See also:acacia wood overlaid with gold which the Israelites took with them on their
See also:journey into
See also:Palestine . The Biblical narratives reveal traces of a considerable development in the traditions regarding this sacred
See also:object, and those which furnish the most
See also:complete detail are of
See also:post-exilic date when the
See also:original ark had been lost .
See also:fuller titles of the ark originate in the belief that it contained the " covenant " (berith) or " testimony " (`eduth), the technical terms for the Decalogue (q.v.) ; primarily, however, it would seem to have been called " the ark of Yahweh" (or " Elohim "), or simply " the ark." The word itself (dron) designates an ordinary chest (cp . Gen . 1 . 26; 2
See also:Kings xii. xo), and the (
See also:late) description of its appearance represents it as an oblong box 21 cubits long, x4 cubits in549 breadth and height (roughly I.2 by •75 metres) . It was lined within and without with gold, and through four
See also:golden rings were placed staves of acacia wood, by means of which it was carried . A slab of the same
See also:metal (the so-called "mercy-seat," kapporeth, Gr. hilasterion) covered the top, and this was surmounted by two
See also:Cherubim (Ex.
See also:xxv . 10-22,
See also:xxxvii . 1-9) . The latter, however, are not mentioned in earlier passages (Dent. x . 1, 3), and would naturally increase the
See also:weight of the ark, which, according to 2 Sam. xv . 29, could be carried by two men . The ark was
See also:borne by the
See also:Levites (Deut. x .
8), and the latest narratives amplify the statement with a
See also:wealth of detail characteristic of the post-exilic
See also:interest in this
See also:order . (See LEvITEs.) An interesting passage
See also:relating the commencement of an Israelite journey vividly illustrates the power of the sacred object . As the ark started, it was hailed with the cry," Arise, Yahweh, let thine enemies be scattered, let them that hate thee flee from before thee," and when it came to
See also:rest, the cry again rang out," Return, O Yahweh, to the myriads of families of
See also:Israel" (Num. x . 33-36) . This saying appears to imply a settled
See also:life in
See also:Canaan, but both affirm the warlike significance of Yahweh and the ark . Thus it is the permanent
See also:pledge of Yahweh's gracious presence; it guides the
See also:people on their journey and leads them to victory . It is no mere receptacle, but a sacrosanct object as much to be feared as Yahweh himself . To presume to fight without it was to invite defeat, and on one notable occasion the Israelites attempted to attack their enemy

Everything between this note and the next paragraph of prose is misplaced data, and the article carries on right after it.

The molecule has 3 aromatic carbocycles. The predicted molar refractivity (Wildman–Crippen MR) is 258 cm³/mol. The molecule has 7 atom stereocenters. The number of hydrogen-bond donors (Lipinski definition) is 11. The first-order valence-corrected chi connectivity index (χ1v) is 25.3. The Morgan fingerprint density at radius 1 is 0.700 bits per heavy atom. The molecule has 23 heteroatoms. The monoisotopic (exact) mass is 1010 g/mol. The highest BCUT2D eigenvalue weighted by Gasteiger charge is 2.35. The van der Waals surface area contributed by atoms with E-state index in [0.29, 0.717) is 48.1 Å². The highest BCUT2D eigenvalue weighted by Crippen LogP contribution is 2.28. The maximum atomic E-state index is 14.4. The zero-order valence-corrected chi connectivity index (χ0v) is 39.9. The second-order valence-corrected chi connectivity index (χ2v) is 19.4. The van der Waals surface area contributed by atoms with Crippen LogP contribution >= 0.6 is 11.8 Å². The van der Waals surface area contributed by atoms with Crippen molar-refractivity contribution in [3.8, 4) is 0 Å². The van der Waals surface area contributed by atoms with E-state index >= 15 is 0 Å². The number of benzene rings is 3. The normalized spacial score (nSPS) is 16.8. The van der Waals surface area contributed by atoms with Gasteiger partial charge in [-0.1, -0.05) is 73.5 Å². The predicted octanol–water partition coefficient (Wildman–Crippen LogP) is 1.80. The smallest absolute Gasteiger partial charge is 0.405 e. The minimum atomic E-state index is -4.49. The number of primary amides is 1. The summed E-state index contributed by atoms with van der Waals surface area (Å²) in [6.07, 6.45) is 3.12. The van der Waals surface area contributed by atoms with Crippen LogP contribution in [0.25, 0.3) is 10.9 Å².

See also:north of Kadesh without its aid, and were. defeated (Num. xiv . 44 sq.) . There are many gaps in its
See also:history, and although at the
See also:crossing of the
See also:Jordan and at the fall of
See also:Jericho the ark figures prominently (Josh. iii. sq., vi. sq.), it is unaccountably missing in stories of greater
See also:national moment . Once it is found at
See also:Bethel (
See also:Judges xx . 27 sq.) .
It is met with again atShiloh, where it is under the care of Eli and his sons, descendants of an ancient family of priests (I Sam. ii . 28; cp . Josh. xviii . I) . After a great defeat of Israel by the
See also:Philistines it was brought into the
See also:field, but was captured by the enemy . The trophy was set up in the
See also:temple of Ashdod, but vindicated its superiority by overthrowing the
See also:Dagon . A plague smote the city, and when it was removed to Ekron, pestilence followed in its
See also:wake . After taking counsel the Philistines placed the ark with a votive offering upon a new cart drawn by two cows . The beasts went of their own
See also:accord to Beth-shemesh,, where it remained in the field of a certain
See also:Joshua . Again a disaster happened through some obscure cause, and seventy of the sons of Jeconiah were smitten (r Sam. vi . 19, R.V., margin) . Thence it was removed to the
See also:house of Abinadab of Kirjath-jearim, who consecrated his son to its service (r Sam. iv.-vii .